BALANCER_HOME=/opt/oracle/orabalancer-1.0.0-h2
APP_JAR_FILE=/opt/oracle/orabalancer-1.0.0-h2/jlib/orabalancer.jar
export HADOOP_CLASSPATH=${BALANCER_HOME}/jlib/orabalancer.jar:${BALANCER_HOME}/jlib/commons-math-2.2.jar:$HADOOP_CLASSPATH
export HADOOP_USER_CLASSPATH_FIRST=true

hadoop jar ${APP_JAR_FILE} oracle.hadoop.balancer.examples.invindx.InvertedIndexMapreduce \
 -D mapred.input.dir=invindx/input \
 -D mapred.output.dir=jdoe_outdir_api \
 -D mapred.job.name=jdoe_invindx_api \
 -D mapred.reduce.tasks=10 \
 -D oracle.hadoop.balancer.tools.useCountingReducer=true \
 -D oracle.hadoop.balancer.tools.printRecommendation=true \
 -D oracle.hadoop.balancer.linearKeyLoad.keyWeight=107.35396359 \
 -D oracle.hadoop.balancer.linearKeyLoad.rowWeight=0.00148810 \
 -D oracle.hadoop.balancer.linearKeyLoad.byteWeight=0.0 \
-libjars ${BALANCER_HOME}/jlib/commons-math-2.2.jar,${BALANCER_HOME}/jlib/orabalancer.jar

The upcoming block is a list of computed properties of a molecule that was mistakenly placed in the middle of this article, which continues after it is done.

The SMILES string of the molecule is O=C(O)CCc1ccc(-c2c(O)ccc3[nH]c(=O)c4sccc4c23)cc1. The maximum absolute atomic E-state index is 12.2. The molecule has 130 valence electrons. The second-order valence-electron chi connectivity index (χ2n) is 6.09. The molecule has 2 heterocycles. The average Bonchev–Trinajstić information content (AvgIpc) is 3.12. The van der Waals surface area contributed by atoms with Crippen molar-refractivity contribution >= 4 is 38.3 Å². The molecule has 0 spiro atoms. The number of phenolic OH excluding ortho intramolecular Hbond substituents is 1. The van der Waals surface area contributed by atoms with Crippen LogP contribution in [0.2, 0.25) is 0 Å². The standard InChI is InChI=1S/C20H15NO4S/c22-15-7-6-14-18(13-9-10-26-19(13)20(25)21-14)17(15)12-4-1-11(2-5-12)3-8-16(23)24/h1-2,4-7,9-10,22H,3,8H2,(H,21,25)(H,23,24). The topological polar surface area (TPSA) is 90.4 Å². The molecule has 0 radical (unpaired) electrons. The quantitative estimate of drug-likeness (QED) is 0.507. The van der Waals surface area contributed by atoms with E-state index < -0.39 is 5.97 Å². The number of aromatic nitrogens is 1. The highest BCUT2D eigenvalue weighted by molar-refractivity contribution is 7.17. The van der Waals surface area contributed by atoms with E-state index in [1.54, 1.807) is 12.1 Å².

$ sh ./balanceapi.sh
13/06/24 17:21:47 INFO balancer.Balancer: Creating balancer
13/06/24 17:21:48 INFO input.FileInputFormat: Total input paths to process : 5
13/06/24 17:21:48 INFO balancer.Balancer: Starting Balancer
13/06/24 17:21:54 INFO balancer.Balancer: Balancer completed
     .
     .
     .

4.6 About Perfect Balance Reports

Perfect Balance generates these reports when it runs a job:

  • Job Analyzer report that contains various indicators about the distribution of the load in a job. The report is saved in HTML for you, and XML for Perfect Balance to use. The report is always named jobanalyzer-report.html and -.xml. See "Reading the Job Analyzer Report."

  • Partition report that identifies the keys that are assigned to the various mappers. This report is saved in XML for Perfect Balance to use; it does not contain information of use to you. The report is named ${mapred_output_dir}/_balancer/orabalancer_report.xml.

  • Reduce key metric reports that Perfect Balance generates for each file partition, when the appropriate configuration properties are set. The reports are saved in XML for Perfect Balance to use; they do not contain information of use to you. They are named ${mapred_output_dir}/_balancer/ReduceKeyMetricList-attempt_jobid_taskid_task_attemptid.xml.